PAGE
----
In psychology, there is a mental illness or mental disorder called Delusional Disorder. The main feature of this disorder is the presence of delusions, unshakable beliefs in something untrue or not based on reality. Over the past forty years there has been a growing increase in the feel-good result of recycling. Many sustainability managers today approach sustainability as being synonymous with recycling. The idea is that we should recycle everything no matter the economic or environmental costs. We should do it because it “feels” like the right thing to do. But none of this is based on facts, data or science. In fact, the data and science tell us otherwise and points to the dark side, that this delusional approach of “recycle everything no matter the cost” creates more environmental and economic harm than doing nothing.
Over the past forty years we have subsidized billions on top of billions of dollars, and have increased taxes (bottle bills, bag fees) to subsidize plastics recycling. The result? An industry that doesn’t and wouldn’t survive on its own, recycles less than 10% of our overall plastics and hasn’t even remotely fixed, solved, or made a dent in plastic pollution. All this time, effort and billions of dollars have not even begun to make a positive impact in the massive amounts of coffee pods, sachet packets, personal care packaging and products, zipper bags, plastic bags, plastic film, foam coffee cups, foam and plastic soda cups, lids, straws, utensils, food and product packaging, Styrofoam….. The list goes on and on, to the tune of billions upon billions of these items being disposed of each year and increasing, mind you, because we are adding more and more people to the planet and we continue to consume more and more stuff. None of the efforts that have been made thus far, or that are currently being proposed, to recycle these items have or will change the direction we have been on and are currently heading in.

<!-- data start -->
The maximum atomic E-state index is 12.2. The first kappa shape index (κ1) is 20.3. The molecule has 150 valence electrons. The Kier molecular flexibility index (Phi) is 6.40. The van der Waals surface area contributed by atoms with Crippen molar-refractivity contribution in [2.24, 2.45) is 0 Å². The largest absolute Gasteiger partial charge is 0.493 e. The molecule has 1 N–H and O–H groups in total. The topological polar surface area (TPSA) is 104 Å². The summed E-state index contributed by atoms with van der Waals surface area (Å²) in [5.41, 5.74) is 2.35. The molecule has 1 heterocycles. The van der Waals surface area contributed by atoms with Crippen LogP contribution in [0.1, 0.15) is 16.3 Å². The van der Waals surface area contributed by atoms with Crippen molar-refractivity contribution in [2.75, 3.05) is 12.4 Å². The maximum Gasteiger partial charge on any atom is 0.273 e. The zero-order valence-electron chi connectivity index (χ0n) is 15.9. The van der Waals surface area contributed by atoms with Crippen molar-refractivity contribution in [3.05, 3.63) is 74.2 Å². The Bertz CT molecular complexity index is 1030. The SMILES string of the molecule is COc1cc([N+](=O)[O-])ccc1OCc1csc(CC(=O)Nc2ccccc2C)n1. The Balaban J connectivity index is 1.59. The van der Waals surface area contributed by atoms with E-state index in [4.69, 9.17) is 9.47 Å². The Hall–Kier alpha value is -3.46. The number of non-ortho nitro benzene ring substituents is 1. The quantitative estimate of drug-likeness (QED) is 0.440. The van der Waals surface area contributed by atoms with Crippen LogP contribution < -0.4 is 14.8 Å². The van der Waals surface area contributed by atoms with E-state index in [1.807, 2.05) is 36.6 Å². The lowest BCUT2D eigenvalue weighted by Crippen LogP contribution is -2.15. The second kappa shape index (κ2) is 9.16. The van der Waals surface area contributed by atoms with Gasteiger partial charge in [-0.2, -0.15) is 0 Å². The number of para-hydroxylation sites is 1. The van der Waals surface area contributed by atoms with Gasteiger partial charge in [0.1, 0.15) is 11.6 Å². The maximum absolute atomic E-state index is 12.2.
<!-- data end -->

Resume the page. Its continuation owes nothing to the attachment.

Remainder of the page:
When sustainability managers develop, and implement ideas and programs such as bring back programs which require additional infrastructure for managing, shipping, transportation to processors which will address less than 5% of a company’s plastic packaging and do so because it feels good or sounds good but neglects the use of facts and data to validate that the overall environmental impact is beneficial, these kinds of programs are hopeful or wishful thinking at best.
One might even ask how it’s possible to perform the responsibility of sustainability guardian’s without the use of facts, data and science? How does one solve a problem of this magnitude neglecting science and data and facts? This “feel good” approach to recycling has resulted in some people becoming mentally ill with Delusional Disorder.
So how do we begin to move in a direction to fix this mental illness? How do we open the eyes of those with Delusional Disorder and get them to start using facts, data and science to develop solutions that will have true environmental benefits and value? Delusional disorder is considered difficult to treat. Antipsychotic drugs, antidepressants and mood-stabilizing medications are frequently used to treat this mental illness and there is growing interest in psychological therapies such as psychotherapy and cognitive behavioral therapy (CBT) as a means of treatment.
These treatments would take years to get society back on track with using science, data and facts in our solutions to addressing humanities plastic waste problem. So how do we (as a society) effectively and quickly treat this widespread mental illness before it’s too late for the environment? We must begin to make reality based science and data driven decisions and develop solutions that will address the plastic waste we humans continue to produce, use and discard so that we can move in the direction of making real positive changes that will have true environmental value and benefit, instead of the delusion of acting on what might feel good but will ultimately never solve plastic pollution.